Efforts are ongoing through the adopted resolution during the United Nations Environment Assembly (UNEA-4) on Sustainable Nitrogen Management, which calls on exploration of the options for better management of the global nitrogen cycle and how they could help to achieve the Sustainable Development Goals; as well as Coordinate existing platforms for assessment of the multiple environmental, food and health benefits of possible goals for improved nitrogen management.

Sargassum Uses Guide: A resource for Caribbean researchers, entrepreneurs and policy makers

Source: Centre for Resource Management and Environmental Studies (CERMES)

On 20th September 2020, Anne Desrochers developed a publication entitled: Sargassum Uses Guide: A resource for Caribbean researchers, entrepreneurs and policy makers. Download the publication here


Linking land based activities with ecosystem dynamics and nutrient management of the Pulicat Lagoon in India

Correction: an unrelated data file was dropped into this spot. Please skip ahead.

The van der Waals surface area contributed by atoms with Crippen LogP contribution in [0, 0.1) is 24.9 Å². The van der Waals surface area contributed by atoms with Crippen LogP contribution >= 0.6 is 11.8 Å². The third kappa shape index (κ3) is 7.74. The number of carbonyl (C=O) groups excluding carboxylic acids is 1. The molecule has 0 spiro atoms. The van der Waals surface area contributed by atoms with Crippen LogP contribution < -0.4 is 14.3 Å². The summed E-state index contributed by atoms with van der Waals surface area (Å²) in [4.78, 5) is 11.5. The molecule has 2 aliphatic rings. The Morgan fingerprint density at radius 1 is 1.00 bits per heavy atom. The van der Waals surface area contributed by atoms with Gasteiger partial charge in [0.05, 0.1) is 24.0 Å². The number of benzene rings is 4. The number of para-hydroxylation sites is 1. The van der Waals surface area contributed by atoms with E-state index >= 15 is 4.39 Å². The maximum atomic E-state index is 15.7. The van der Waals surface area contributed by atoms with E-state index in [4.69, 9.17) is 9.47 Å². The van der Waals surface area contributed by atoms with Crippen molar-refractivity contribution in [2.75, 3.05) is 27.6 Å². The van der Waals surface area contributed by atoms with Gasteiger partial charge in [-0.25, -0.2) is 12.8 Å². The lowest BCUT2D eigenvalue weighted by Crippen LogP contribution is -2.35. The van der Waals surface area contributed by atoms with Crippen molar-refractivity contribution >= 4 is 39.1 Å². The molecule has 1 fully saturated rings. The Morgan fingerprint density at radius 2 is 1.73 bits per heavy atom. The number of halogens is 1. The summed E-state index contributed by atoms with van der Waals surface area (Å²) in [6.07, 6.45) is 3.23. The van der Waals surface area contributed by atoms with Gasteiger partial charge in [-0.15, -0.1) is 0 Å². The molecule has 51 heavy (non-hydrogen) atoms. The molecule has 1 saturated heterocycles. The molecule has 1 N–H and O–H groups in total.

On 9th December 2020, UNEP signed a contract with National Centre for Sustainable Coastal Management, Ministry of Environment, Forest and Climate Change, India to the demonstration project entitled ''Linking land based activities with ecosystem dynamics and nutrient management of the Pulicat Lagoon in India''. The purpose of this project is to implement a demonstration project aimed at identifying potential options for agricultural management surrounding Pulicat Lagoon to reduce greenhouse gas emission, nutrient loads and lessen future algal bloom events in the Lagoon. Considering the existing land use practices, multiple watershed models will be applied to examine the ability of a series of land management scenarios, developed in consultation with agricultural and environmental stakeholders, to reach the proposed targets. Additionally, existing agricultural practices (selective classes), soil mineralization and net N loss around the Lagoon will be assessed for prioritizing Crop Management to increase Nitrogen Use Efficiency (NUE) and restrict Cultural Eutrophication in Pulicat Lagoon.